Correlation between the company's earnings per share and the interest rate environment.
Long-term earnings growth rate.
The duration of the company's business growth cycle.
The company's systematic or beta risk.
Long-term history of interest rate climate.
Interest rate volatility.
The duration of the interest rate cycle.
Short- and long-term historic factors in the model's calculation include past valuation levels of the stock and its recent price momentum factor relative to other stocks. These considerations applied with the firm-specific variables allow the model to differentiate a stock across sectors and within the company's own business growth stages.
The model price uses 12-month historic and forecast EPS values and the current 30-year Treasury yield as primary determinants. In calculating risk/return values such as the Sharpe ratio, the historic or forecast EPS periods are five years. Overly simplified, here's the effect of these factors on the model price: When the yield on the 30-year Treasury bond is declining, the model price of the stock increases. When the yield on the 30-year Treasury is rising, the model price decreases. When the current or projected earnings per share increases, the model price increases.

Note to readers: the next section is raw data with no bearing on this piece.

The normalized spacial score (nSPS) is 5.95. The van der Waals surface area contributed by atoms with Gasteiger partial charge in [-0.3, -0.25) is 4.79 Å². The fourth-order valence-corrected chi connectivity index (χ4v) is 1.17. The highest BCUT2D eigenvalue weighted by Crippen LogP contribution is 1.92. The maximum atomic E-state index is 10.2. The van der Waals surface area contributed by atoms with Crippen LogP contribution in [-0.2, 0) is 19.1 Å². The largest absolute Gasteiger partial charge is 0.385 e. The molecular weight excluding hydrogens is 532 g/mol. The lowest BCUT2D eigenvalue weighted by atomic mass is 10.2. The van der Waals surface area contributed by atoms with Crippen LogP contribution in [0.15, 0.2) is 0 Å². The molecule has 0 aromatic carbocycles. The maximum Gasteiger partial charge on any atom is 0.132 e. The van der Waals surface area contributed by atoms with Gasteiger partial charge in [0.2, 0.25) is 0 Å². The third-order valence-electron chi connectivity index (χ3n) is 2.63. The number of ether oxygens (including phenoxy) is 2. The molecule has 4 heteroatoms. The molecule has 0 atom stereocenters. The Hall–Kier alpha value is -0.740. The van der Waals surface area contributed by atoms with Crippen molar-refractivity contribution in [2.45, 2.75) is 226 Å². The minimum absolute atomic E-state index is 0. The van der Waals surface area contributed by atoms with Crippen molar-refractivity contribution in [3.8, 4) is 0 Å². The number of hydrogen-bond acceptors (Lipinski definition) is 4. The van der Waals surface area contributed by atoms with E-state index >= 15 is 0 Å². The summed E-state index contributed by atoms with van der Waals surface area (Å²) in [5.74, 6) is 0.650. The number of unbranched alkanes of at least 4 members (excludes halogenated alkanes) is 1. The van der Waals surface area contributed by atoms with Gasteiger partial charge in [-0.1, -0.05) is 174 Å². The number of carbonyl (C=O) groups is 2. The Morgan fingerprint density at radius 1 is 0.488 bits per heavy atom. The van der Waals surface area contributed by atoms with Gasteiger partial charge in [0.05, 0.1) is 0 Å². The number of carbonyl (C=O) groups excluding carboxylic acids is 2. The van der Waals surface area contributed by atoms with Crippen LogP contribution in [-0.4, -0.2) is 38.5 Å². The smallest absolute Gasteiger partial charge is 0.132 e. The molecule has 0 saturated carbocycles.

Technical Analysis Tools
In 1984 I developed proprietary forecasting models that help me evaluate the risk/reward for markets over a rolling six-month horizon. My models are based upon a matrix of the past nine closes in these time horizons -- daily, weekly, monthly, quarterly, semiannual and annual. In my judgment, the evaluation of nine years of closes builds in the summation of all bullish and bearish events, which is necessary to project future volatility including supports, pivots and resistances. Bearish fundamentals may cause market weakness that will test support. Bullish fundamentals may cause strength that will test resistance. Pivots tend to act as magnets that have an 85% chance of being tested during their time horizon.